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Mairasi languages

Mairasi
Etna Bay
Geographic
distribution
Etna Bay, Kaimana Regency, West Papua
Linguistic classificationOne of the world's primary language families
Glottologmair1253[1]
Mairasi map.svg
Distribution of the Mairasi languages

The Mairasi languages, also known as Etna Bay[2] are a small independent family of Papuan languages in the classifications of Malcolm Ross and Timothy Usher, that had been part of Stephen Wurm's Trans–New Guinea proposal. They are named after Etna Bay, Indonesian New Guinea.

Languages

The Mairasi languages are clearly related to each other.

Classification

Mairasi cannot be linked to other families by its pronouns. However, Voorhoeve (1975) links it to the Sumeri (Tanah Merah) language, either a language isolate or an independent branch of the Trans–New Guinea family.

Pawley and Hammarström (2018) do not consider there to be sufficient evidence for the Mairasi languages to be classified as part of Trans-New Guinea, though they do note the following lexical resemblance between Mairasi, Semimi, and proto-Trans-New Guinea.[3]

Mairasi ooro and Semimi okoranda ‘leg’ < proto-Trans-New Guinea *k(a,o)nd(a,o)C ‘leg’

Phonemes

Usher (2020) reconstructs the consonant inventory as follows:[4]

*m *n
*t *s *k
*mb *nd *ns *ŋg
*w *j

Vowels are *a *e *i *o *u. *ns is uncommon.

Pronouns

Usher (2020) reconstructs the free and possessive pronouns as:[4]

sg pl
1excl *omo, *o- *eme, *e-
1incl *e-tumakia, *e-
2 *neme, *ne- *keme, *ke-
3 *nani, *na- ?

Cognates

Basic vocabulary of Mairasi languages (Mairasi, Mer, Semimi) with cognate matches, from Peckham (1991a,b), quoted in Foley (2018):[5][6][7]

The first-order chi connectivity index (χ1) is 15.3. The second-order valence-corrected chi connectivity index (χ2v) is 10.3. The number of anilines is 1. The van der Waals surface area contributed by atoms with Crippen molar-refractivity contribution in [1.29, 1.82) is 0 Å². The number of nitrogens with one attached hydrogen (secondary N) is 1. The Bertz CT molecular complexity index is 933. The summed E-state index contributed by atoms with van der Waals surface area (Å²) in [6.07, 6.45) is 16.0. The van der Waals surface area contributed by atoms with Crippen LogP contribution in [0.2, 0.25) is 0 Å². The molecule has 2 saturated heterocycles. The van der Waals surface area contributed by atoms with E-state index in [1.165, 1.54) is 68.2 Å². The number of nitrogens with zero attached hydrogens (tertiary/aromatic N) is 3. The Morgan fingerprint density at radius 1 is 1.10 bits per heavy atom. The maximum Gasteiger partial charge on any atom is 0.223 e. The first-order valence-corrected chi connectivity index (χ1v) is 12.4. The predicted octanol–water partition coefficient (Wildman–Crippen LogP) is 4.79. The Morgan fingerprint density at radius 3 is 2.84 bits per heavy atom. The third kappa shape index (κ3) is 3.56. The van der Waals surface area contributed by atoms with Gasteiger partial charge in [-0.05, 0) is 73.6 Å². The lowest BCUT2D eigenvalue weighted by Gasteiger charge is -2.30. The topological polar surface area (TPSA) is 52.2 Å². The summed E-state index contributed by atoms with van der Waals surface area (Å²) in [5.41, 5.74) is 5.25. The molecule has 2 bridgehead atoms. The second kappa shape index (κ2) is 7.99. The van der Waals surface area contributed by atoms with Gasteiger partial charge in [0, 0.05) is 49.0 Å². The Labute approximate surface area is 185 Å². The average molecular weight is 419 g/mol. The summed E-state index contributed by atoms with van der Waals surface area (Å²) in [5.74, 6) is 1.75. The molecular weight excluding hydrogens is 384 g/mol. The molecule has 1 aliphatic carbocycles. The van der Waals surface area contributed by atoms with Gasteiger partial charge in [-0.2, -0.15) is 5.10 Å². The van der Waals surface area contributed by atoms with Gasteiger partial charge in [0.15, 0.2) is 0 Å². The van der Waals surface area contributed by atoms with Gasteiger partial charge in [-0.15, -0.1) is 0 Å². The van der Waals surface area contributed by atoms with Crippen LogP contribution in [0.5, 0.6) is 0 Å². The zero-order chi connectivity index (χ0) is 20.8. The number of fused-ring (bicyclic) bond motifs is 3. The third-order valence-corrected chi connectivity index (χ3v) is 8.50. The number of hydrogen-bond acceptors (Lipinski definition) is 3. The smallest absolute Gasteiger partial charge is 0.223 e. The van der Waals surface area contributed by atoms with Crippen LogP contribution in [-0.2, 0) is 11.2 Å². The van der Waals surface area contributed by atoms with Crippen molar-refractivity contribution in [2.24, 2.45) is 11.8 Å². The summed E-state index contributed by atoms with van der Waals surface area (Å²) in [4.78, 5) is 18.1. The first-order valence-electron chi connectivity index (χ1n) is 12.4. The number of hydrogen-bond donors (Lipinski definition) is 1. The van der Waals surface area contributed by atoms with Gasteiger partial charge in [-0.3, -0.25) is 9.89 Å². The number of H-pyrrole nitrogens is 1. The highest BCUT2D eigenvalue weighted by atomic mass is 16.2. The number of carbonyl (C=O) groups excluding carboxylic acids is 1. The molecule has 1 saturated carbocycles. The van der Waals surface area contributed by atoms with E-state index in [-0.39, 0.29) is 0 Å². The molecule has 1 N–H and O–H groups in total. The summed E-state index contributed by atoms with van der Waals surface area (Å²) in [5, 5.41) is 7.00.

Mairasi family basic vocabulary
gloss Mairasi Mer Semimi
‘bird’ sai sai sai
‘blood’ isere isere monad
‘bone’ natura singgu natura
‘breast’ jogu jogu jogu
‘ear’ navir anda nevira ot navira[note 1]
‘eat’ neneman namba neneme
‘egg’ eːte ede anggu ete
‘eye’ nambutu nembiatu ombiatu
‘fire’ ivore ivoro iforo
‘give’ tomnaijan nombonaiyomo tomonai
‘ground’ wasasai wasase makoro
‘hair’ nasuru nasuru nasuru
‘hear’ ivjeme iveme iveme
‘I’ ʔomo omo omo
‘leg’ naʔor nakora okor anda
‘louse’ ʔumai kumai kumai
‘man’ tatʔovo neum tato tatokovo
‘moon’ unsir anggane anggane
‘name’ nggwata wata newata
‘one’ tanggau nawaze tanakau
‘path, road’ ʔae kae kai
‘see’ natom daviomo nondome
‘stone’ javutu wavo javutu
‘sun’ tende ungguru tende
‘tongue’ nasavia nesavi osavi
‘tooth’ narasi nerasi orasi
‘tree’ ʔiu u ʔu
‘two’ amoi amoi amoi
‘water’ fata kai fate
‘we’ eːme edumaga ʔeme
‘woman’ evei waini efei
‘you (sg)’ ʔeme kene keme

Usher's protoforms of the 20 most-stable items[8] in the Swadesh list include the following.[4]

Proto-Mairasi gloss
*kumai louse
*amoi two
*ɸat[e] water
*-ɸiɾa ear
? die
*o-mo I
? liver
*-mbiatu eye
*-ɸaka hand/arm
*iɸi- hear
? tree
*uɾatu fish
*u[w]ata name
*jaɸutu stone
*-ɾasi tooth
*joku breast
*ne-me you
*kae path
*-tuɾa bone
*-saɸia tongue

See also

Notes

  1. ^ The exact phonetic values of <v> and <f> in Mer and Semimi are unknown.

References

  1. ^ Hammarström, Harald; Forkel, Robert; Haspelmath, Martin, eds. (2017). "Mairasic". Glottolog 3.0. Jena, Germany: Max Planck Institute for the Science of Human History.
  2. ^ NewGuineaWord Etna Bay
  3. ^ Pawley, Andrew; Hammarström, Harald (2018). "The Trans New Guinea family". In Palmer, Bill (ed.). The Languages and Linguistics of the New Guinea Area: A Comprehensive Guide. The World of Linguistics. 4. Berlin: De Gruyter Mouton. pp. 21–196. ISBN 978-3-11-028642-7.
  4. ^ a b c New Guinea World, Etna Bay
  5. ^ Peckham, Lloyd. 1991a. Etna Bay survey report: Irian Jaya Bird’s Neck languages. Workpapers in Indonesian Languages and Cultures 10: 147–185.
  6. ^ Peckham, Lloyd. 1991b. Mairasi phonology. Workpapers in Indonesian Languages and Cultures 10: 111–145.
  7. ^ Foley, William A. (2018). "The languages of Northwest New Guinea". In Palmer, Bill (ed.). The Languages and Linguistics of the New Guinea Area: A Comprehensive Guide. The World of Linguistics. 4. Berlin: De Gruyter Mouton. pp. 433–568. ISBN 978-3-11-028642-7.
  8. ^ Holman, Eric W., Søren Wichmann, Cecil H. Brown, Viveka Velupillai, André Müller, Dik Bakker (2008). "Explorations in Automated Language Classification". Folia Linguistica, Vol. 42, no. 2, 331–354

External links

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